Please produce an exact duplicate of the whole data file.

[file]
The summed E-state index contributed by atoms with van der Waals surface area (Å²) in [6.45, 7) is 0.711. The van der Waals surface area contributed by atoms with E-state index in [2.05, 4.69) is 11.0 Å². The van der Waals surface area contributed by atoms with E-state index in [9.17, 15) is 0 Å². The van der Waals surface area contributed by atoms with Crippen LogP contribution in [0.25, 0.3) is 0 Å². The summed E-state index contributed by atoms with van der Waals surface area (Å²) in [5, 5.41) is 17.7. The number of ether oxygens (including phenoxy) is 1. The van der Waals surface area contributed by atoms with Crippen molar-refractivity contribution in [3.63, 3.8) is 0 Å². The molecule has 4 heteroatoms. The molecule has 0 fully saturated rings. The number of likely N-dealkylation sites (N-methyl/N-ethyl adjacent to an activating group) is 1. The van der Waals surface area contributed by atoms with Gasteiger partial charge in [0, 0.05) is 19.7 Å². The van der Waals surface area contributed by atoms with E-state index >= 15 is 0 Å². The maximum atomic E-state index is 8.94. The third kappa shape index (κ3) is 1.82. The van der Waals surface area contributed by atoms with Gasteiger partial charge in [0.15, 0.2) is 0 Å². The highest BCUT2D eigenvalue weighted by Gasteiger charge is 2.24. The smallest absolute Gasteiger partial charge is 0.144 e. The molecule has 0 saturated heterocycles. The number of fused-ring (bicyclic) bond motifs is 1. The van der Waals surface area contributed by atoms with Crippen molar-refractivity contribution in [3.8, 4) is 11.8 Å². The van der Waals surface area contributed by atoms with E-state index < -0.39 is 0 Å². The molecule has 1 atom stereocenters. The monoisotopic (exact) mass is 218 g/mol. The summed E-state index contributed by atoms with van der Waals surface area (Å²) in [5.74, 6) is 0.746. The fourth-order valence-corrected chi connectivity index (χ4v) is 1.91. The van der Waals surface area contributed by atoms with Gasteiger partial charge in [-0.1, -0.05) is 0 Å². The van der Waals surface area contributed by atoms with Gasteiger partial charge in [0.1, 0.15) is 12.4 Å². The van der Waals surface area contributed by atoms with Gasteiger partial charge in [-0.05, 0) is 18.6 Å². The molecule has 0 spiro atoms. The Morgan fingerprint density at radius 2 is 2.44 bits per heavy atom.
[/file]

The summed E-state index contributed by atoms with van der Waals surface area (Å²) in [6.45, 7) is 0.711. The van der Waals surface area contributed by atoms with E-state index in [2.05, 4.69) is 11.0 Å². The van der Waals surface area contributed by atoms with E-state index in [9.17, 15) is 0 Å². The van der Waals surface area contributed by atoms with Crippen LogP contribution in [0.25, 0.3) is 0 Å². The summed E-state index contributed by atoms with van der Waals surface area (Å²) in [5, 5.41) is 17.7. The number of ether oxygens (including phenoxy) is 1. The van der Waals surface area contributed by atoms with Crippen molar-refractivity contribution in [3.63, 3.8) is 0 Å². The molecule has 4 heteroatoms. The molecule has 0 fully saturated rings. The number of likely N-dealkylation sites (N-methyl/N-ethyl adjacent to an activating group) is 1. The van der Waals surface area contributed by atoms with Gasteiger partial charge in [0, 0.05) is 19.7 Å². The van der Waals surface area contributed by atoms with E-state index >= 15 is 0 Å². The maximum atomic E-state index is 8.94. The third kappa shape index (κ3) is 1.82. The van der Waals surface area contributed by atoms with Gasteiger partial charge in [0.15, 0.2) is 0 Å². The highest BCUT2D eigenvalue weighted by Gasteiger charge is 2.24. The smallest absolute Gasteiger partial charge is 0.144 e. The molecule has 0 saturated heterocycles. The number of fused-ring (bicyclic) bond motifs is 1. The van der Waals surface area contributed by atoms with Crippen molar-refractivity contribution in [3.8, 4) is 11.8 Å². The van der Waals surface area contributed by atoms with E-state index < -0.39 is 0 Å². The molecule has 1 atom stereocenters. The monoisotopic (exact) mass is 218 g/mol. The summed E-state index contributed by atoms with van der Waals surface area (Å²) in [5.74, 6) is 0.746. The fourth-order valence-corrected chi connectivity index (χ4v) is 1.91. The van der Waals surface area contributed by atoms with Gasteiger partial charge in [-0.1, -0.05) is 0 Å². The van der Waals surface area contributed by atoms with Gasteiger partial charge in [0.1, 0.15) is 12.4 Å². The van der Waals surface area contributed by atoms with Gasteiger partial charge in [-0.05, 0) is 18.6 Å². The molecule has 0 spiro atoms. The Morgan fingerprint density at radius 2 is 2.44 bits per heavy atom.